Michigan Chapter: 101 East Grand River · Lansing, MI 48906-4348 - Website: nature.org/michigan · Email: firstname.lastname@example.org
FOR IMMEDIATE RELEASE - Aug. 5, 2003
Contact: Melissa Soule, Communications Director - (517) 316-2268 or email@example.com
Nature Conservancy Uses Innovative Agriculture Techniques to Protect Soil and Watershed
Local Farmers Encouraged to Try Conservancy's Plan of Conservation Tillage
OWOSSO, Mich. — The Nature Conservancy is trying to change the way Shiawassee farmers grow corn.
The Conservancy recently received three grants to entice farmers to use conservation tillage techniques on their corn crops by implementing methods recommended by the Conservancy's Shiawassee River Conservation Tillage Project.
In conservation tillage, the amount of soil disturbance is minimal, resulting in reduced soil erosion, and improving soil health and quality by maintaining optimal levels of carbon in the soil.
"The long term benefits of conservation tillage have far-reaching implications," said Ken Algozin, Shiawassee River manager for the Michigan Chapter of The Nature Conservancy. "Reducing soil erosion means cleaner, healthier water systems and nutrient-rich soil for farmers."
The Conservation Tillage Project aids farmers in three different ways. First, the Conservancy will provide crop consultants to assist in fertilizer management and pH control. Second, The Conservancy will offer low-cost leasing and in some cases financial assistance in the purchase of certain equipment such as corn no-till planters, strip tillage tools and subsoilers. Finally, the Conservancy will fund a risk protection program that acts as an insurance policy during the time in which the tillage system has yet to achieve positive results.
"Farmers in the past have been reluctant to use conservation tillage in corn production because of the potential for economic loss from reduced yields during the transitional period as well as the cost of equipment needed to put conservation tillage into practice," Algozin said. "Recent research, however, has identified several new conservation tillage methods for corn production that can be very successful, and better for the environment."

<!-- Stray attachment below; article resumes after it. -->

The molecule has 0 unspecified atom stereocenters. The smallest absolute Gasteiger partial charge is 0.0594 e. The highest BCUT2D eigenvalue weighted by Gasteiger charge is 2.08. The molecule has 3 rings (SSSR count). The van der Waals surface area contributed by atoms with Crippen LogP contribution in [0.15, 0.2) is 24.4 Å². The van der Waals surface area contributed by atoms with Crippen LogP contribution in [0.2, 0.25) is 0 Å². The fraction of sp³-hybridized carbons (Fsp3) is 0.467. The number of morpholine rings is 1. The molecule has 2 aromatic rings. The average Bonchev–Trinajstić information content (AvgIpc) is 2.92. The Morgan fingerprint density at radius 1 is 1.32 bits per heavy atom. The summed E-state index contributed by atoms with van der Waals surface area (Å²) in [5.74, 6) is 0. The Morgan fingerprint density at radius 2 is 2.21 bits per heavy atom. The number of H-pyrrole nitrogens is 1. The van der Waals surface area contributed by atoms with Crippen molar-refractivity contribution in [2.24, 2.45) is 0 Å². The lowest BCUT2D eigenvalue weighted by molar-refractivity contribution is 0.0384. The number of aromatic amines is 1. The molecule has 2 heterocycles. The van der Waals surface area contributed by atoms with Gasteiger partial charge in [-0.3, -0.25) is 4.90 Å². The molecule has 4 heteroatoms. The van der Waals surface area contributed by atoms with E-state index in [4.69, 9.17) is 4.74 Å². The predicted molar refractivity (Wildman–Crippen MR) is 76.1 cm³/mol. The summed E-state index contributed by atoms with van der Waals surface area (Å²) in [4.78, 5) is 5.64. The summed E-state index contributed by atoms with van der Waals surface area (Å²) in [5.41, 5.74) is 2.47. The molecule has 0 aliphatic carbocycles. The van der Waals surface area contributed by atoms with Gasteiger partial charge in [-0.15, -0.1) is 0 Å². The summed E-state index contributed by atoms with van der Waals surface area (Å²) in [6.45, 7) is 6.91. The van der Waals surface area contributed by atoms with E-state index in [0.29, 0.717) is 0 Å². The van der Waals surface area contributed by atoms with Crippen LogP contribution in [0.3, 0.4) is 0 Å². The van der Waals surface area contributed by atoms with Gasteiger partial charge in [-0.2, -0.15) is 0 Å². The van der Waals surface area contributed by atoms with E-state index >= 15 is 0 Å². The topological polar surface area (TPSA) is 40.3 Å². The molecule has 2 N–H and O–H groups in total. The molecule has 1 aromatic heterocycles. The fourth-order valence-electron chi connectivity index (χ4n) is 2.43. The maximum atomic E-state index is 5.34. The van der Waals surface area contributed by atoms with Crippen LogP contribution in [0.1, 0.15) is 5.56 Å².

The time necessary for conservation tillage methods to achieve profitable results is approximately four years. While the four years of potential economic loss may have driven farmers away from the technique in the past, The Nature Conservancy's risk protection plan eliminates the potential loss factor.
"We see the opportunity for the Shiawassee region to become a blueprint for corn production changes on a much larger scope," Algozin said. "This is truly one of the unique and innovative plans set forth in conservation in quite some time. By working together with farmers we can achieve a vision of long-term agricultural and environmental growth."
The Conservancy received a $28,000 grant from the Saginaw Bay Watershed Initiative Network and a $32,000 grant from the Great Lakes Commission Soil Erosion and Sediment Control Program. In addition to these two grants, the Conservancy's Shiawassee River program has just received a $303,000 grant from Monsanto for the tillage project.
The mission of The Nature Conservancy is to preserve the plants, animals and natural communities that represent the diversity of life on Earth by protecting the lands and waters they need to survive. The Nature Conservancy counts at least 1 million members worldwide, including more than 32,000 in Michigan. The Conservancy and its members have protected more than 80 million acres on Earth, including more than 75,000 acres in Michigan. The Nature Conservancy embraces a non-confrontational, market-based approach for accomplishing its science-driven mission.
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